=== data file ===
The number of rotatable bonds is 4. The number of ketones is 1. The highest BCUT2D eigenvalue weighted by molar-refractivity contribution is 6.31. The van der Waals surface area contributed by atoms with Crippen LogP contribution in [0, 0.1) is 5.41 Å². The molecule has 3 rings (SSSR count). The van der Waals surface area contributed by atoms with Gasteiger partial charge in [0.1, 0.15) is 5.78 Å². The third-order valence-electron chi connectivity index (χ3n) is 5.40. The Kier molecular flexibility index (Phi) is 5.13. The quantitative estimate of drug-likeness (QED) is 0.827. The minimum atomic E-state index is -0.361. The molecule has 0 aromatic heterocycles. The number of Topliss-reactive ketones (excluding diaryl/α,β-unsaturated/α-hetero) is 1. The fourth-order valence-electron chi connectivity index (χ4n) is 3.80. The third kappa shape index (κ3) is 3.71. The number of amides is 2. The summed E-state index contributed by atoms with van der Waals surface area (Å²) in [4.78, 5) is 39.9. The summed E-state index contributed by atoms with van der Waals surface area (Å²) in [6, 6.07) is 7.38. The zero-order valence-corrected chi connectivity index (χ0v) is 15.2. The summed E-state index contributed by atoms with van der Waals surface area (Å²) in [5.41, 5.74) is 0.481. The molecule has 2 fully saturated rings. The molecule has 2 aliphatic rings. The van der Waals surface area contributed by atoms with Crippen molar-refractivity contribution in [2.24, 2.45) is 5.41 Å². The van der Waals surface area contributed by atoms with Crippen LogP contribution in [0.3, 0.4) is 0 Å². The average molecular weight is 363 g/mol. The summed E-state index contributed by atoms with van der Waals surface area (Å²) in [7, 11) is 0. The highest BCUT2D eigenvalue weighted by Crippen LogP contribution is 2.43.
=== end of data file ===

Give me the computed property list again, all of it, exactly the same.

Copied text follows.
The number of rotatable bonds is 4. The number of ketones is 1. The highest BCUT2D eigenvalue weighted by molar-refractivity contribution is 6.31. The van der Waals surface area contributed by atoms with Crippen LogP contribution in [0, 0.1) is 5.41 Å². The molecule has 3 rings (SSSR count). The van der Waals surface area contributed by atoms with Gasteiger partial charge in [0.1, 0.15) is 5.78 Å². The third-order valence-electron chi connectivity index (χ3n) is 5.40. The Kier molecular flexibility index (Phi) is 5.13. The quantitative estimate of drug-likeness (QED) is 0.827. The minimum atomic E-state index is -0.361. The molecule has 0 aromatic heterocycles. The number of Topliss-reactive ketones (excluding diaryl/α,β-unsaturated/α-hetero) is 1. The fourth-order valence-electron chi connectivity index (χ4n) is 3.80. The third kappa shape index (κ3) is 3.71. The number of amides is 2. The summed E-state index contributed by atoms with van der Waals surface area (Å²) in [4.78, 5) is 39.9. The summed E-state index contributed by atoms with van der Waals surface area (Å²) in [6, 6.07) is 7.38. The zero-order valence-corrected chi connectivity index (χ0v) is 15.2. The summed E-state index contributed by atoms with van der Waals surface area (Å²) in [5.41, 5.74) is 0.481. The molecule has 2 fully saturated rings. The molecule has 2 aliphatic rings. The van der Waals surface area contributed by atoms with Crippen molar-refractivity contribution in [2.24, 2.45) is 5.41 Å². The van der Waals surface area contributed by atoms with Crippen LogP contribution in [0.3, 0.4) is 0 Å². The average molecular weight is 363 g/mol. The summed E-state index contributed by atoms with van der Waals surface area (Å²) in [7, 11) is 0. The highest BCUT2D eigenvalue weighted by Crippen LogP contribution is 2.43.